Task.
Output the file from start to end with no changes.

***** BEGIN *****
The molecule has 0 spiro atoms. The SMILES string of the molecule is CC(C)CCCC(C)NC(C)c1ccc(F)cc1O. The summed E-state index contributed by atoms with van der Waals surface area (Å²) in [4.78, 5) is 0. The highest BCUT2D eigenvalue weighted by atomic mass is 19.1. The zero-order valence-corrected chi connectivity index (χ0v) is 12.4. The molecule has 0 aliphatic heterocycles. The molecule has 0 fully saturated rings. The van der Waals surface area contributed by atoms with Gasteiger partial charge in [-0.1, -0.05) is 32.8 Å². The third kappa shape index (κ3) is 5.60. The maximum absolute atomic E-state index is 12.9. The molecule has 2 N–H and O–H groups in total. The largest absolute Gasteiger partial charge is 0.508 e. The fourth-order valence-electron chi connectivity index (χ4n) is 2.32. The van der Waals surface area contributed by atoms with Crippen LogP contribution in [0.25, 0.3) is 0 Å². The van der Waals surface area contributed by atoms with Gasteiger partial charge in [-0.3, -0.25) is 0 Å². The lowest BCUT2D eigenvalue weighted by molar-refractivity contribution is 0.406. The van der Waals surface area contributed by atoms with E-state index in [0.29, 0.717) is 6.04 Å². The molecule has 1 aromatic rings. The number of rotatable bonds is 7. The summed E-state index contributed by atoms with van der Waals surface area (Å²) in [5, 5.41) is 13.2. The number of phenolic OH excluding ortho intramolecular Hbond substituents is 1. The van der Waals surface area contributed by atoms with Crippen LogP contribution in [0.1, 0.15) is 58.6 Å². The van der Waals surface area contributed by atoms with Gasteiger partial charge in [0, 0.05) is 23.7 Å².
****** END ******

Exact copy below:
The molecule has 0 spiro atoms. The SMILES string of the molecule is CC(C)CCCC(C)NC(C)c1ccc(F)cc1O. The summed E-state index contributed by atoms with van der Waals surface area (Å²) in [4.78, 5) is 0. The highest BCUT2D eigenvalue weighted by atomic mass is 19.1. The zero-order valence-corrected chi connectivity index (χ0v) is 12.4. The molecule has 0 aliphatic heterocycles. The molecule has 0 fully saturated rings. The van der Waals surface area contributed by atoms with Gasteiger partial charge in [-0.1, -0.05) is 32.8 Å². The third kappa shape index (κ3) is 5.60. The maximum absolute atomic E-state index is 12.9. The molecule has 2 N–H and O–H groups in total. The largest absolute Gasteiger partial charge is 0.508 e. The fourth-order valence-electron chi connectivity index (χ4n) is 2.32. The van der Waals surface area contributed by atoms with Crippen LogP contribution in [0.25, 0.3) is 0 Å². The van der Waals surface area contributed by atoms with Gasteiger partial charge in [-0.3, -0.25) is 0 Å². The lowest BCUT2D eigenvalue weighted by molar-refractivity contribution is 0.406. The van der Waals surface area contributed by atoms with E-state index in [0.29, 0.717) is 6.04 Å². The molecule has 1 aromatic rings. The number of rotatable bonds is 7. The summed E-state index contributed by atoms with van der Waals surface area (Å²) in [5, 5.41) is 13.2. The number of phenolic OH excluding ortho intramolecular Hbond substituents is 1. The van der Waals surface area contributed by atoms with Crippen LogP contribution in [0.1, 0.15) is 58.6 Å². The van der Waals surface area contributed by atoms with Gasteiger partial charge in [0, 0.05) is 23.7 Å².